Updated: Aug 11, 2022
The United States District Court for the Eastern District of Pennsylvania may have just given some insight into the impact of the Supreme Court’s decision in Alston on the question of whether student-athletes are employees of their universities for purposes of Fair Labor Standards Act (“FLSA”) protection and, of course, for purposes of compensation.
By way of background, Ralph “Trey” Johnson, et al. v. The National College Athletic Association, et al. was brought by five student-athletes who argued that, as student-athletes, they were employed by their respective universities, entitled to compensation, the universities were unjustly enriched by the labor of the student-athletes, and the universities had violated the FLSA.
The Court’s ruling at this stage was on a motion to dismiss from the defendant universities. According to the universities, the plaintiff student-athletes did not allege facts that would establish them as employees of the universities: the universities contended that as amateurs the student-athletes could not be employees. Amateurism has long been a contentious topic in litigation surrounding the NCAA and student-athletes, particularly because of the Nat’l Collegiate Athletic Ass’n v. Bd. Of Regents decision in 1984, but the Alston decision started to significantly chip away at the NCAA’s ability to lean on this loosely, inconsistently defined term to do whatever it wants (e.g., preventing student-athletes from profiting off their name, image, and likeness). The Court here was similarly skeptical of amateurism as a catch-all defense for the NCAA’s actions and shot down the argument that amateurs could not be employees by stating:
[T]he [Defendants] engage in the circular reasoning that they should not be required to pay Plaintiff’s a minimum wage under the FLSA because Plaintiffs are amateurs, and that Plaintiffs are amateurs because the [Defendants] and other NCAA member schools have a long history of not paying student[-]athletes like Plaintiffs.
In rejecting this argument, the Court quoted extensively from Alston and even brought in language from Justice Kavanaugh’s concurrence. (Aside: This concurrence will be increasingly valuable for lawyers bringing cases against universities and the NCAA on behalf of student-athletes). Since the decision was simply a ruling on a motion to dismiss, the outcome is not a monumental win for student-athletes yet. It is important to note that, out of the seven factors the Court identified for finding that the student-athletes were employees, two supported a finding that student-athletes were not employees, two were neutral, and three would weigh in favor of a finding that student-athletes are employees; that issue will be decided in the next stage of litigation. Stay tuned.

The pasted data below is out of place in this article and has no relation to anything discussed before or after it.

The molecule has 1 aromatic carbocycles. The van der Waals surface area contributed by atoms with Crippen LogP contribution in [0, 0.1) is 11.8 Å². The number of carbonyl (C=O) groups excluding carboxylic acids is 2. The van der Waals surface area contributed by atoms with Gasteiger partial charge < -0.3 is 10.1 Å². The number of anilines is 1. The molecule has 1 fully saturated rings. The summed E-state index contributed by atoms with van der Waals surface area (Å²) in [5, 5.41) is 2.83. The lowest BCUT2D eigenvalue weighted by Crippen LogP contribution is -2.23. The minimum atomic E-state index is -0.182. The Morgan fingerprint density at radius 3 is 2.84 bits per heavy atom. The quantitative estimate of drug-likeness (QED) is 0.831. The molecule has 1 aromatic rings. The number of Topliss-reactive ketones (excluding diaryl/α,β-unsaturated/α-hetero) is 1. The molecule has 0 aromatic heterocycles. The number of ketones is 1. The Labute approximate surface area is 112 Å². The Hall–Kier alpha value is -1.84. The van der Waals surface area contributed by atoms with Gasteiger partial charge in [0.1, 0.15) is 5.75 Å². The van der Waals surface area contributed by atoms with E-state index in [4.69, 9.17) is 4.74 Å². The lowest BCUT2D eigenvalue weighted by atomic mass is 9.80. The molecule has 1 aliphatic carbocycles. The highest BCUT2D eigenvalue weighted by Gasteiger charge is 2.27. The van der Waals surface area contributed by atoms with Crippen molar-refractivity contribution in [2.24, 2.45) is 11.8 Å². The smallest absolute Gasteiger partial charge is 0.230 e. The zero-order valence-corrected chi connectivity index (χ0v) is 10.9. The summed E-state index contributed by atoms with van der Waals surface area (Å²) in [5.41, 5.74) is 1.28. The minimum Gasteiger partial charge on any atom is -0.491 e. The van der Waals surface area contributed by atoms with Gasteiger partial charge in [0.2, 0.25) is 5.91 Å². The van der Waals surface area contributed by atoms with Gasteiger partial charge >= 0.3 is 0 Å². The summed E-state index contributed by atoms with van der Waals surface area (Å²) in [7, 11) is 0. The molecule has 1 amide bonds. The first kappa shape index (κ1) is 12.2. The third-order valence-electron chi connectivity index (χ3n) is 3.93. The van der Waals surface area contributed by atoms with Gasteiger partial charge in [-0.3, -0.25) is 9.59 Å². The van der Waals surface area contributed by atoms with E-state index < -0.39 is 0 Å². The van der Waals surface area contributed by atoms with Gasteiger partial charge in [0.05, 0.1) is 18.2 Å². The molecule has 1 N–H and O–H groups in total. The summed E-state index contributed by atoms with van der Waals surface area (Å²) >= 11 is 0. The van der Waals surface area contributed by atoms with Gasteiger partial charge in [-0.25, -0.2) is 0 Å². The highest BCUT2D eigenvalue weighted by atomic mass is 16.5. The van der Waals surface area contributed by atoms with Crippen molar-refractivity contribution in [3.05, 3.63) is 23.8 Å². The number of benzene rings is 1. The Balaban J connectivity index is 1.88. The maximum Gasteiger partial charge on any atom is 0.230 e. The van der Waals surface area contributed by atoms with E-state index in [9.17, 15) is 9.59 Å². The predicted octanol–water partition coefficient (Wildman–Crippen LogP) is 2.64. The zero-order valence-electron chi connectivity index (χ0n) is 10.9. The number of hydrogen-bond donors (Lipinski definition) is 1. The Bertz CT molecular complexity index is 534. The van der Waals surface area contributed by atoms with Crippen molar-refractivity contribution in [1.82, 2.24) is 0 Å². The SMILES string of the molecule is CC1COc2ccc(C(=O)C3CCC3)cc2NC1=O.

But for now, a court has determined that student-athletes were able to allege facts that, if proven, would support the finding that the student-athletes are indeed employees of their respective universities. Plus, amateurism has taken yet another blow in the legal system. And those are important first steps in achieving the next big win for student-athletes post-Alston.
For more analysis of the implications of the denial by the Eastern District of Pennsylvania of the motion to dismiss in this case, Sam C. Ehrlich, a J.D./PhD and Asst. Professor at the Boise State University College of Business and Economics, who originally broke news of the decision, has a great twitter thread: Sam C. Ehrlich on Twitter: "BREAKING: Eastern District of Pennsylvania denies motion to dismiss minimum wage/overtime lawsuit filed by Villanova football players. More to come." / Twitter.